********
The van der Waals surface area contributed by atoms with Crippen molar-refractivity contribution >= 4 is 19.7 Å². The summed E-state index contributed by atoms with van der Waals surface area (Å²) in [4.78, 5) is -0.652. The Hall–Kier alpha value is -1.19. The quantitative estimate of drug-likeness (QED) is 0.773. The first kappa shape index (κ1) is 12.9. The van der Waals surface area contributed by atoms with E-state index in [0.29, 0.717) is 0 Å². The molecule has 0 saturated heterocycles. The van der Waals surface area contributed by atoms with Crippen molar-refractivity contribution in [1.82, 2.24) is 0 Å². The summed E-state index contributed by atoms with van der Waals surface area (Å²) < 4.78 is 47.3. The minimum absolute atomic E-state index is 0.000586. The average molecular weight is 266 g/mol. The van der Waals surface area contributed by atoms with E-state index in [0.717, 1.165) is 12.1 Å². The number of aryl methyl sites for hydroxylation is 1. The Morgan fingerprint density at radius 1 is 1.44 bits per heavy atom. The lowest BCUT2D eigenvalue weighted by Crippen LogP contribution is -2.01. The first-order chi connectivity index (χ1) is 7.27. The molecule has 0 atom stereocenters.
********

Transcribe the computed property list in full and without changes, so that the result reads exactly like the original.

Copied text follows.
The van der Waals surface area contributed by atoms with Crippen molar-refractivity contribution >= 4 is 19.7 Å². The summed E-state index contributed by atoms with van der Waals surface area (Å²) in [4.78, 5) is -0.652. The Hall–Kier alpha value is -1.19. The quantitative estimate of drug-likeness (QED) is 0.773. The first kappa shape index (κ1) is 12.9. The van der Waals surface area contributed by atoms with E-state index in [0.29, 0.717) is 0 Å². The molecule has 0 saturated heterocycles. The van der Waals surface area contributed by atoms with Crippen molar-refractivity contribution in [1.82, 2.24) is 0 Å². The summed E-state index contributed by atoms with van der Waals surface area (Å²) < 4.78 is 47.3. The minimum absolute atomic E-state index is 0.000586. The average molecular weight is 266 g/mol. The van der Waals surface area contributed by atoms with E-state index in [0.717, 1.165) is 12.1 Å². The number of aryl methyl sites for hydroxylation is 1. The Morgan fingerprint density at radius 1 is 1.44 bits per heavy atom. The lowest BCUT2D eigenvalue weighted by Crippen LogP contribution is -2.01. The first-order chi connectivity index (χ1) is 7.27. The molecule has 0 atom stereocenters.